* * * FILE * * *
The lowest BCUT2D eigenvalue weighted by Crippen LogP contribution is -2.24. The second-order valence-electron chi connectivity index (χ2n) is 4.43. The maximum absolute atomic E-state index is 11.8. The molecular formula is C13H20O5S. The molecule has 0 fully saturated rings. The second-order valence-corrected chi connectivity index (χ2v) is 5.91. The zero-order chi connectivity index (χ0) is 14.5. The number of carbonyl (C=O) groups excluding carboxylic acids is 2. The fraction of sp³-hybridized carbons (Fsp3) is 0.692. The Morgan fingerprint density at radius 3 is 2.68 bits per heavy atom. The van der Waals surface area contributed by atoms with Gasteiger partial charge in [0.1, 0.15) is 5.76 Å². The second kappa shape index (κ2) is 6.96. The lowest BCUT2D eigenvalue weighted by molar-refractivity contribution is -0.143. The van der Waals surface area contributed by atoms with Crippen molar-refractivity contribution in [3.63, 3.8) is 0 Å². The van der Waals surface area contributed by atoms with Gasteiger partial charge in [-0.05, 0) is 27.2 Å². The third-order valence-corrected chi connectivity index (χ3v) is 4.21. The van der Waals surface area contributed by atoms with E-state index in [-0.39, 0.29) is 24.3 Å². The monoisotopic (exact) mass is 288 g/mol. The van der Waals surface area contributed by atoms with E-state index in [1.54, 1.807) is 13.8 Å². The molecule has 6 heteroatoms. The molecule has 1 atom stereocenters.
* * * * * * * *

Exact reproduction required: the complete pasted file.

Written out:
The lowest BCUT2D eigenvalue weighted by Crippen LogP contribution is -2.24. The second-order valence-electron chi connectivity index (χ2n) is 4.43. The maximum absolute atomic E-state index is 11.8. The molecular formula is C13H20O5S. The molecule has 0 fully saturated rings. The second-order valence-corrected chi connectivity index (χ2v) is 5.91. The zero-order chi connectivity index (χ0) is 14.5. The number of carbonyl (C=O) groups excluding carboxylic acids is 2. The fraction of sp³-hybridized carbons (Fsp3) is 0.692. The Morgan fingerprint density at radius 3 is 2.68 bits per heavy atom. The van der Waals surface area contributed by atoms with Gasteiger partial charge in [0.1, 0.15) is 5.76 Å². The second kappa shape index (κ2) is 6.96. The lowest BCUT2D eigenvalue weighted by molar-refractivity contribution is -0.143. The van der Waals surface area contributed by atoms with Crippen molar-refractivity contribution in [3.63, 3.8) is 0 Å². The van der Waals surface area contributed by atoms with Gasteiger partial charge in [-0.05, 0) is 27.2 Å². The third-order valence-corrected chi connectivity index (χ3v) is 4.21. The van der Waals surface area contributed by atoms with E-state index in [-0.39, 0.29) is 24.3 Å². The monoisotopic (exact) mass is 288 g/mol. The van der Waals surface area contributed by atoms with E-state index in [1.54, 1.807) is 13.8 Å². The molecule has 6 heteroatoms. The molecule has 1 atom stereocenters.